Additive Manufacturing Strategies

Carbon Design Engine Generates Conformal Lattices for 3D Printing

ST Medical Devices

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On March 2, Carbon released its new Carbon Design Engine, with a lattice design generator that can automate the creation of conformal, single-zone lattices. Carbon has been working with its printing partners to help it develop conformal latticed products for years, but now their internal tool is available for public use.

A conformal lattice is one in which the “mesh” of the lattice is generated relative to the object’s shape and surface, rather than independently of it. In simple terms, the lattice design is shaped around the object, rather than being “pasted onto” the object.

“Designing with conformal lattices means no open joints or hanging nodes,” says Hardik Kabaria, Carbon’s Director of Software Engineering. “Hanging nodes can create a stress concentration fracture, so if you have them in your work, it’s not a good design.”

He also compared the texture of an object with open joints to “a bed of soft nails.”

A conformal lattice vs. a “regular”, uniform lattice. Conformal lattices lower the likelihood of stress fractures (Image via Nguyen, Park and Rosen/ International Journal of Precision Engineering and Manufacturing).


3D printing has made it easier to print with these optimized lattices, but many traditional CAD design programs don’t have the tool palette to support conformal lattice design. Many designers have to resort to manual intervention, or “gaming” their programs into making conformal lattices. 

According to Carbon co-founder Phil DeSimone, they were inspired by their much-publicized partnership with Adidas to develop the Futurecraft 4D cushioning sole.

“Watching them go through that struggle with the design tools available was painful,” he says. “We wanted to create a tool that would help companies develop their products from beginning to end, and a lot of that is ideation, before anything gets printed.”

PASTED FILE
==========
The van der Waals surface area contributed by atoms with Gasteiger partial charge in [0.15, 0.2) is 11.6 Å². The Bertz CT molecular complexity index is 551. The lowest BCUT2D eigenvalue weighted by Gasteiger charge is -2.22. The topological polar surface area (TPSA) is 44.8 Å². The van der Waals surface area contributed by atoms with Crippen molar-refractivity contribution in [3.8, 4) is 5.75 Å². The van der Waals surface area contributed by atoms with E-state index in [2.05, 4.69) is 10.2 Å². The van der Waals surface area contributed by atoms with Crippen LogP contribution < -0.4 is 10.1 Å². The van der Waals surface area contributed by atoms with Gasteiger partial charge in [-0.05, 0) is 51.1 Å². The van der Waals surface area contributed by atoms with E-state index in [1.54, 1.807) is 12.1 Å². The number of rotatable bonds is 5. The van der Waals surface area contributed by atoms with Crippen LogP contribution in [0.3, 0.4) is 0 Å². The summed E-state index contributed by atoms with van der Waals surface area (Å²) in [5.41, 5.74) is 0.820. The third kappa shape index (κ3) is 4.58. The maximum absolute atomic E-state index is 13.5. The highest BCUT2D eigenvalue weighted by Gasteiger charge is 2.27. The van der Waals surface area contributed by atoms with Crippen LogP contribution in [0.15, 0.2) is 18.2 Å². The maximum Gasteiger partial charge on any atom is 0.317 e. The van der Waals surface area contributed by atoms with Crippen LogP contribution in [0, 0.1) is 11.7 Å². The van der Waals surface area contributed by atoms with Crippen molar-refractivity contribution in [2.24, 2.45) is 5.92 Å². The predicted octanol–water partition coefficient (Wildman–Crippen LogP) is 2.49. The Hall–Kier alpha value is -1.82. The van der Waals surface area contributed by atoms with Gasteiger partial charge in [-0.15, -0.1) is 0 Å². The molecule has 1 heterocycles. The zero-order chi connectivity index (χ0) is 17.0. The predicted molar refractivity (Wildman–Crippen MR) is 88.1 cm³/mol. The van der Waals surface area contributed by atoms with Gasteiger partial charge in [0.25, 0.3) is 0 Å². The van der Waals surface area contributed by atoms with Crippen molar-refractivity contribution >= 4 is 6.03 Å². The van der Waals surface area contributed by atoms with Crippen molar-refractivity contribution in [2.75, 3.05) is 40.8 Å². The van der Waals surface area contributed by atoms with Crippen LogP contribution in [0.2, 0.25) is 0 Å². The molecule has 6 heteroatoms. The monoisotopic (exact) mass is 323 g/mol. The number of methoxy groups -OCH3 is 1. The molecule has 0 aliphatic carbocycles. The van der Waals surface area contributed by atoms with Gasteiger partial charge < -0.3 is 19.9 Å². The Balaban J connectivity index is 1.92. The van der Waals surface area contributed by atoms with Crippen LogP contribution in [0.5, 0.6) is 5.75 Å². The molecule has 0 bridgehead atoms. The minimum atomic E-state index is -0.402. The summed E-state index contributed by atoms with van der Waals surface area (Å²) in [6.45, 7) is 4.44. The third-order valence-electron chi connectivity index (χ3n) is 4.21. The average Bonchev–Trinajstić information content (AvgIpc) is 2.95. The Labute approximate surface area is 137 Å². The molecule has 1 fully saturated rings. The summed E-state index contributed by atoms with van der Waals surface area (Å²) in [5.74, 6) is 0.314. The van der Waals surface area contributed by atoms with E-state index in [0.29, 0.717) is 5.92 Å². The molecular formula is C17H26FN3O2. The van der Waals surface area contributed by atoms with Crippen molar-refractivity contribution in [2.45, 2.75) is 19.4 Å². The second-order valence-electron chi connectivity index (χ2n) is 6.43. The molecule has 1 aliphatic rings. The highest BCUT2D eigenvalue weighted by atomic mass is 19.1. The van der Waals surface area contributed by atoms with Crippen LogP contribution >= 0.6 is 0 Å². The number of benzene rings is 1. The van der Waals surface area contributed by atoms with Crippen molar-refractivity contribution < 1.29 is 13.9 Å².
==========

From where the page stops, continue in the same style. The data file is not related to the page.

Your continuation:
Carbon created the Carbon Design Engine (CDE), initially to collaborate on design projects with customers. The CDE is a cloud-based application capable of creating five different kinds of conformal lattices. It takes approximately 18 seconds to generate a conformal lattice for an object design, and can reduce both material use and print time by over 50 percent. It can also predict how the lattice will perform before it’s even generated, meaning faster iteration. CDE has been in beta since January, but as of March 2nd it’s available to anybody with a Carbon printer subscription. 

The Carbon Design Engine is able to anticipate the performance of a lattice design before it is generated. In this instance, parameters are suggested to produce a model to lower the weight of the part. Image courtesy of Carbon.

The beta and the long period of internal use means that there have already been a significant number of use cases.

“All of the [Carbon] customers you’ve seen make lattices with Carbon, they’ve been using it,” DeSimone says.

Their press release points out one particularly timely use case: the design and creation of COVID-19 testing swabs. In March 2020, nasopharyngeal swabs became a hot commodity at the same time that disruptions in the supply chain made them hard to get. The Carbon team, lead by Kabaria, designed their first latticed swab in less than two hours. After that, the swab was prototyped, optimized, FDA-approved and in doctors’ hands within 20 days, an unheard-of timeline for most medical devices.

Nineteen iterations on the Resolution Medical latticed swab, as the team used the Carbon Design Engine to  develop a design that was just as effective as a traditional nasal swab (Image via Carbon).

The release also mentions that their engine was used for Riddell’s Super Tacks X football helmet, and Specialized’s injury-reducing Specialized S-Works Power bike saddle. And while most of this work is is 3D printed using Carbon’s Digital Light Synthesis (DLS) technology, the team is excited to see where their tools could be used in other areas.

“Creating lightweight parts using metal could be more valuable even than our work in DLS,” DeSimone says. “For me, it’s about more than DLS. It’s about the industry as a whole.”

Ultimately, the team hopes that their tool will make it faster and easier to design for 3D printing, and increase the number of products on the market.

“There’s a lot of talk about additive manufacturing, but not a lot of products,” DeSimone says. “Carbon is one of the few tools on the market where you can just go into a store and buy a product made with it. Our goal is that we want to see more products being brought forward. This is not just about helping our customers design better, it’s about helping the industry as a whole.”

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